The Court has held that so-called "reverse payment" or “pay for delay” settlement agreements used between brand name drug makers and their generic counterparts should be analyzed under a rule of reason analysis under which the court assesses any anticompetitive effects of such agreements. Fed. Trade Comm’n v. Actavis, Inc., 570 U.S. __ (2013).
Utilizing the Hatch-Waxman Act to speed the entry of generic drugs to market, Actavis, Inc. (formerly Watson Pharmaceuticals) and Paddock Laboratories filed Abbreviated New Drug Applications referencing Solvay Pharmaceuticals’ AndroGel branded drug product, and certifying, under Paragraph IV, that Solvay’s patent purportedly covering AndroGel, was invalid and not infringed. Solvay sued both for patent infringement under 35 U.S.C. § 271(e)(2)(A). Despite having received approval from the FDA to market its generic product, Actavis entered into a reverse payment settlement agreement with Solvay in which Actavis agreed not to bring its generic drug to market for a specified number of years and to promote Solvay’s AndroGel to doctors in exchange for millions of dollars in payments from Solvay. Paddock made a similar agreement with Solvay.
The FTC filed suit against all the settling parties, alleging violation of § 5 of the Federal Trade Commission Act (15 U.S.C. § 45) by unlawfully agreeing to abandon their patent challenges, to refrain from launching their low-cost generic drugs, and to share in Solvay’s monopoly profits. The U.S. District Court for the Northern District of Georgia dismissed the FTC’s Complaint. The Eleventh Circuit Court of Appeals affirmed, holding that as long as the anticompetitive effects of a settlement fall within the scope of the patent’s exclusionary potential, the settlement is immune from antitrust attack. In contrast, the Third Circuit Court of Appeals has held, in an unrelated case, that reverse payment settlements are presumptively anticompetitive and unlawful. See In re K-Dur Antitrust Litigation, 686 F.3d 197, 214-218 (3d Cir. 2012).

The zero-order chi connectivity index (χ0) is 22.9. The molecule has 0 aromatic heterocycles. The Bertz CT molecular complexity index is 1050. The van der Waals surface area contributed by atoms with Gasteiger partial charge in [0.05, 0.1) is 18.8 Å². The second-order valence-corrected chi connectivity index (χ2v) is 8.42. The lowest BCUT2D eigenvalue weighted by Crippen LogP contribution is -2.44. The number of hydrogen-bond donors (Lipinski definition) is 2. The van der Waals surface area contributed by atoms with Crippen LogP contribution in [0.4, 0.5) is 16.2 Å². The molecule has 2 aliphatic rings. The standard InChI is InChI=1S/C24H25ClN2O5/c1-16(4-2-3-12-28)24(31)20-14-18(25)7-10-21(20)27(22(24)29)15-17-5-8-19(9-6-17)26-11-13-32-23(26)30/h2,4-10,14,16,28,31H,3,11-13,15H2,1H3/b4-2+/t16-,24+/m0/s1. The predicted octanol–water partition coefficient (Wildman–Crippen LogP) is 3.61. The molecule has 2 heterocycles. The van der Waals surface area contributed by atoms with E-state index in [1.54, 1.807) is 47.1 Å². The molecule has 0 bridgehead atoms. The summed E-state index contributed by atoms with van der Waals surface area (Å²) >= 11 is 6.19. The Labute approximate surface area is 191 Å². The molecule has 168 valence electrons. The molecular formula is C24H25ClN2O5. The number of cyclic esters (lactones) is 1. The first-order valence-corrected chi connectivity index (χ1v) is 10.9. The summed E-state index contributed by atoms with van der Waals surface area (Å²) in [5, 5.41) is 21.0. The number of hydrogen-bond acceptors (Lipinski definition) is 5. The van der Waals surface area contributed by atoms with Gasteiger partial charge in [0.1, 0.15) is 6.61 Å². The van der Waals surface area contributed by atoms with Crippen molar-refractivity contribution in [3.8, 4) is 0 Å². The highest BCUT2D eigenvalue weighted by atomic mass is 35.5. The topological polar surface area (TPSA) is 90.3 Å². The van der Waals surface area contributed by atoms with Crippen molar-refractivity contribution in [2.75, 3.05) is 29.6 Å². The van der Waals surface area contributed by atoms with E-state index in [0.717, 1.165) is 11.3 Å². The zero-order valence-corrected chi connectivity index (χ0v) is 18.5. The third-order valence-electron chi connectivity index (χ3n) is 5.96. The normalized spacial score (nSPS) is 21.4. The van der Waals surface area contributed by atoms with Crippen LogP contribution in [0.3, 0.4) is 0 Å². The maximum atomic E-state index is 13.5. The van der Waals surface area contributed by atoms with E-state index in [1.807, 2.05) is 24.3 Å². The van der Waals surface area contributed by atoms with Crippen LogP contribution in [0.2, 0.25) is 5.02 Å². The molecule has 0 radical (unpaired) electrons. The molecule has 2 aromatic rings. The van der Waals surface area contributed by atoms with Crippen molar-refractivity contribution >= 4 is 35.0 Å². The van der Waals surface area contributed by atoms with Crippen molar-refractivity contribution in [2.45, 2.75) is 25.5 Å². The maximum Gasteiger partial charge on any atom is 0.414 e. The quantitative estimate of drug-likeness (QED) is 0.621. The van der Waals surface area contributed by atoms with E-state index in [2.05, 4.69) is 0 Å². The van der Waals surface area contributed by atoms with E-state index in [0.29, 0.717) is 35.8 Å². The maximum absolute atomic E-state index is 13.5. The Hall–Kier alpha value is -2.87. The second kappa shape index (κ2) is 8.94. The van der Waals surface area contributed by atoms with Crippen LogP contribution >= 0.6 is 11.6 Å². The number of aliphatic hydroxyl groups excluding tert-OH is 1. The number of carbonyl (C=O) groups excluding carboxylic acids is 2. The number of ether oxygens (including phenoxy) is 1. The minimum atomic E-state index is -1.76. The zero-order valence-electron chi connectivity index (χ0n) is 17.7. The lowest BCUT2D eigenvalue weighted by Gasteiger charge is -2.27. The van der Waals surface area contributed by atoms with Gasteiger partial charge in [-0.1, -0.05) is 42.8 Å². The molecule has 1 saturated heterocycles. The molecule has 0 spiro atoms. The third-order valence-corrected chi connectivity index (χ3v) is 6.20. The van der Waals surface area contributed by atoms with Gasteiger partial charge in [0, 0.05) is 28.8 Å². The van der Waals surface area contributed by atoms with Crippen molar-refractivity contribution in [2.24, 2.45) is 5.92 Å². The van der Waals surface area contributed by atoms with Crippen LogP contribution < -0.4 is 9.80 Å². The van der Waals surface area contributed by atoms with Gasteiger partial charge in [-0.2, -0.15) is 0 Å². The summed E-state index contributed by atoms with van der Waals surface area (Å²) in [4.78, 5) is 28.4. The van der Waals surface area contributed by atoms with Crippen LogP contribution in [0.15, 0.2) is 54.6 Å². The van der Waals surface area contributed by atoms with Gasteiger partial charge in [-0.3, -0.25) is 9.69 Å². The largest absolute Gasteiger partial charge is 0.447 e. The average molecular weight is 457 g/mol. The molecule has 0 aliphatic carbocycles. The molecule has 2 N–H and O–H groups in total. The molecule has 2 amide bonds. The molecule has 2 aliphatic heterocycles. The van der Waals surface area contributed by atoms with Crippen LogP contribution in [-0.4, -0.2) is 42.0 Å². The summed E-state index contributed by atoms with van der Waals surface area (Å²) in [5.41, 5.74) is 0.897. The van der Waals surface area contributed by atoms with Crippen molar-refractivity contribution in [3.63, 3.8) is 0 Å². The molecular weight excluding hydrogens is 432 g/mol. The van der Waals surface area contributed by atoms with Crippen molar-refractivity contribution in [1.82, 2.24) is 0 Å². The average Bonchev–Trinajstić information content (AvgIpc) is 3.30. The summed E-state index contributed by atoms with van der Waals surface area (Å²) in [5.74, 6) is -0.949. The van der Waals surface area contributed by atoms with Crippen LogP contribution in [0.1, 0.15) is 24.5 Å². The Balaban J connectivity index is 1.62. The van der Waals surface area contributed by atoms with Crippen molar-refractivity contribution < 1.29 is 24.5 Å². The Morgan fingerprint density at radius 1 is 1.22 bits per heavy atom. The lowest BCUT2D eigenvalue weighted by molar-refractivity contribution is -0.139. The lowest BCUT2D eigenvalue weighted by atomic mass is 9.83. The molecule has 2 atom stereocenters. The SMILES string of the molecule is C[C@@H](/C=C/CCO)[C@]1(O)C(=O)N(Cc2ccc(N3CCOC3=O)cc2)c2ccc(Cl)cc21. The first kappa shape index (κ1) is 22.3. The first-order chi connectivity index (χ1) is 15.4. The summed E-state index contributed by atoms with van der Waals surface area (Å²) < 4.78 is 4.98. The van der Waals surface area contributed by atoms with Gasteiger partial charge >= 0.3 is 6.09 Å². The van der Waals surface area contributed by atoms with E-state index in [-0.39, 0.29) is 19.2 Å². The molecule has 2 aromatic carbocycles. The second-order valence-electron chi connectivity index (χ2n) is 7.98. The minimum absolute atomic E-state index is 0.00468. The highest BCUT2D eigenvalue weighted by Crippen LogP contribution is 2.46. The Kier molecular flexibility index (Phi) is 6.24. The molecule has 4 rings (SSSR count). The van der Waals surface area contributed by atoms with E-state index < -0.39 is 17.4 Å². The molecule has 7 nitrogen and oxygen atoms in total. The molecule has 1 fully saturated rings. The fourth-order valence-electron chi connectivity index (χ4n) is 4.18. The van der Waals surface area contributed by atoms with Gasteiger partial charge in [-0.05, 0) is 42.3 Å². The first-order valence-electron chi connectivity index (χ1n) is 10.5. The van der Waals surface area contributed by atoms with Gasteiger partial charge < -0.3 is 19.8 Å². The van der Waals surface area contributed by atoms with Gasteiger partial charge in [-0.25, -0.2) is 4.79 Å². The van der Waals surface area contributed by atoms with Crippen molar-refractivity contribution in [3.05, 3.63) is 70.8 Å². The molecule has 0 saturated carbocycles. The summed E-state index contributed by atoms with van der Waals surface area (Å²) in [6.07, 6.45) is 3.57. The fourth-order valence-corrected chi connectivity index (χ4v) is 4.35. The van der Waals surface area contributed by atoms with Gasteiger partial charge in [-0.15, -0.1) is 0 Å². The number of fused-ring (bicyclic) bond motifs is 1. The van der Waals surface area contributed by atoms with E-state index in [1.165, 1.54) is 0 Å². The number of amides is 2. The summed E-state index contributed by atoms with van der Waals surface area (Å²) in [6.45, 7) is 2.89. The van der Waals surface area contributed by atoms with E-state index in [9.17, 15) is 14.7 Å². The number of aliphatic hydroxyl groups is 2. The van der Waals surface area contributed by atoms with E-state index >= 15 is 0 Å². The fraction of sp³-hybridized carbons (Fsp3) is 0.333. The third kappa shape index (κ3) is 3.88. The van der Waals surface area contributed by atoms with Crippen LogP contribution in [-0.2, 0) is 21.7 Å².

On appeal from the Eleventh Circuit, the Court held that reverse payment settlements can violate federal antitrust laws and therefore the Eleventh Circuit erred in affirming the dismissal of the FTC’s Complaint. More specifically, the Court held that the antitrust law’s rule of reason analysis applies in determining whether a reverse payment settlement violates federal antitrust laws. Reverse payment settlements are thus not near-automatically immune from federal antitrust laws. The Court also rejected the FTC’s position that reverse payment settlements are presumptively illegal.
Citing precedent demonstrating that patent-related settlement agreements can violate the antitrust laws, the Court held that the legal right to exclude competition only applies to valid patents and to products or processes that actually infringe. Thus, precedents in the areas of patent and antitrust law have sought to “accommodate patent and antitrust policies, finding challenged terms and conditions unlawful unless patent law policy offsets the antitrust law policy strongly favoring competition.” Slip Op. at 12.